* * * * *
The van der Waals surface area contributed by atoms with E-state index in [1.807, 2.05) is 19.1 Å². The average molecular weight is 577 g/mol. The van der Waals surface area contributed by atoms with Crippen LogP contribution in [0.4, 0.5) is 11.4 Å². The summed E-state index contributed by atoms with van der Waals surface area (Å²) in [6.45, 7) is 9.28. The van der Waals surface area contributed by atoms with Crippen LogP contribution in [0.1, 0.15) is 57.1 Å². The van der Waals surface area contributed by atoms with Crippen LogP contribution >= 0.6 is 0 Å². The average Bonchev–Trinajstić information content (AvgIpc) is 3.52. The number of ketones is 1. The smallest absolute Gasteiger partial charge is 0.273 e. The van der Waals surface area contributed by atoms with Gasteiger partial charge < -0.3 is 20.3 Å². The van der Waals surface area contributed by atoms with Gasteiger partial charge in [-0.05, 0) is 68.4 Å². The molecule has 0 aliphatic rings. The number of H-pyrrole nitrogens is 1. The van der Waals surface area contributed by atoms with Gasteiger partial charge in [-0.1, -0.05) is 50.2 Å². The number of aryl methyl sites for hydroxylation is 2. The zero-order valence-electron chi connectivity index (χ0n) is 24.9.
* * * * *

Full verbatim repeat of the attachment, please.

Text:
The van der Waals surface area contributed by atoms with E-state index in [1.807, 2.05) is 19.1 Å². The average molecular weight is 577 g/mol. The van der Waals surface area contributed by atoms with Crippen LogP contribution in [0.4, 0.5) is 11.4 Å². The summed E-state index contributed by atoms with van der Waals surface area (Å²) in [6.45, 7) is 9.28. The van der Waals surface area contributed by atoms with Crippen LogP contribution in [0.1, 0.15) is 57.1 Å². The van der Waals surface area contributed by atoms with Crippen LogP contribution >= 0.6 is 0 Å². The average Bonchev–Trinajstić information content (AvgIpc) is 3.52. The number of ketones is 1. The smallest absolute Gasteiger partial charge is 0.273 e. The van der Waals surface area contributed by atoms with Gasteiger partial charge < -0.3 is 20.3 Å². The van der Waals surface area contributed by atoms with Gasteiger partial charge in [-0.05, 0) is 68.4 Å². The molecule has 0 aliphatic rings. The number of H-pyrrole nitrogens is 1. The van der Waals surface area contributed by atoms with Gasteiger partial charge in [-0.1, -0.05) is 50.2 Å². The number of aryl methyl sites for hydroxylation is 2. The zero-order valence-electron chi connectivity index (χ0n) is 24.9.